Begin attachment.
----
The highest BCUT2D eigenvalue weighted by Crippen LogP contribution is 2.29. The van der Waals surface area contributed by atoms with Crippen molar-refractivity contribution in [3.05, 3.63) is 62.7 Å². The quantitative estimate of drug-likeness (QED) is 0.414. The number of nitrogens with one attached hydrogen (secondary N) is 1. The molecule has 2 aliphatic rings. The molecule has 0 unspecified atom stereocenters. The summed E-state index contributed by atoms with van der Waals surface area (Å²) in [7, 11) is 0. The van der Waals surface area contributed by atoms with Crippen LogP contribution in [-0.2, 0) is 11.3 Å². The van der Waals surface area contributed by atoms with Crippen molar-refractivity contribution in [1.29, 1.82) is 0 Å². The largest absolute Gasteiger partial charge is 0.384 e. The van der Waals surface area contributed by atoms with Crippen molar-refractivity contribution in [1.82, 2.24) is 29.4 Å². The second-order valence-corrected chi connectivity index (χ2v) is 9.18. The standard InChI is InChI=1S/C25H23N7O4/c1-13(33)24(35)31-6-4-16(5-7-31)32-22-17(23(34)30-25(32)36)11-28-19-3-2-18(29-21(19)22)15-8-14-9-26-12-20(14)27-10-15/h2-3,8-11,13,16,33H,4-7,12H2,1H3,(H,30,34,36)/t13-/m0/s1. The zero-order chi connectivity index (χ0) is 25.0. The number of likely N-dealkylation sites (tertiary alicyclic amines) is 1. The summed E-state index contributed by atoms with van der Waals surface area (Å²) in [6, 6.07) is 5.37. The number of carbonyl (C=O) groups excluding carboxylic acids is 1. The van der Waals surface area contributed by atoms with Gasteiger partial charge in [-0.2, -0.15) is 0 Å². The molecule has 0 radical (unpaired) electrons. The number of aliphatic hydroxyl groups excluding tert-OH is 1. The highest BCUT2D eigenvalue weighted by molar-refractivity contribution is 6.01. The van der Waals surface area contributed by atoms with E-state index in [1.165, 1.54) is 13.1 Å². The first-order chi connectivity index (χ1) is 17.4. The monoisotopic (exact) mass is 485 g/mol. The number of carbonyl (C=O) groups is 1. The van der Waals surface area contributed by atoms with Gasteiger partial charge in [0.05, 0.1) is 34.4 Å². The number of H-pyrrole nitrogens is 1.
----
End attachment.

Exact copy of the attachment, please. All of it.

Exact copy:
The highest BCUT2D eigenvalue weighted by Crippen LogP contribution is 2.29. The van der Waals surface area contributed by atoms with Crippen molar-refractivity contribution in [3.05, 3.63) is 62.7 Å². The quantitative estimate of drug-likeness (QED) is 0.414. The number of nitrogens with one attached hydrogen (secondary N) is 1. The molecule has 2 aliphatic rings. The molecule has 0 unspecified atom stereocenters. The summed E-state index contributed by atoms with van der Waals surface area (Å²) in [7, 11) is 0. The van der Waals surface area contributed by atoms with Crippen LogP contribution in [-0.2, 0) is 11.3 Å². The van der Waals surface area contributed by atoms with Crippen molar-refractivity contribution in [1.29, 1.82) is 0 Å². The largest absolute Gasteiger partial charge is 0.384 e. The van der Waals surface area contributed by atoms with Crippen molar-refractivity contribution in [1.82, 2.24) is 29.4 Å². The second-order valence-corrected chi connectivity index (χ2v) is 9.18. The standard InChI is InChI=1S/C25H23N7O4/c1-13(33)24(35)31-6-4-16(5-7-31)32-22-17(23(34)30-25(32)36)11-28-19-3-2-18(29-21(19)22)15-8-14-9-26-12-20(14)27-10-15/h2-3,8-11,13,16,33H,4-7,12H2,1H3,(H,30,34,36)/t13-/m0/s1. The zero-order chi connectivity index (χ0) is 25.0. The number of likely N-dealkylation sites (tertiary alicyclic amines) is 1. The summed E-state index contributed by atoms with van der Waals surface area (Å²) in [6, 6.07) is 5.37. The number of carbonyl (C=O) groups excluding carboxylic acids is 1. The van der Waals surface area contributed by atoms with Gasteiger partial charge in [-0.2, -0.15) is 0 Å². The molecule has 0 radical (unpaired) electrons. The number of aliphatic hydroxyl groups excluding tert-OH is 1. The highest BCUT2D eigenvalue weighted by molar-refractivity contribution is 6.01. The van der Waals surface area contributed by atoms with E-state index in [1.165, 1.54) is 13.1 Å². The first-order chi connectivity index (χ1) is 17.4. The monoisotopic (exact) mass is 485 g/mol. The number of carbonyl (C=O) groups is 1. The van der Waals surface area contributed by atoms with Gasteiger partial charge in [0.05, 0.1) is 34.4 Å². The number of H-pyrrole nitrogens is 1.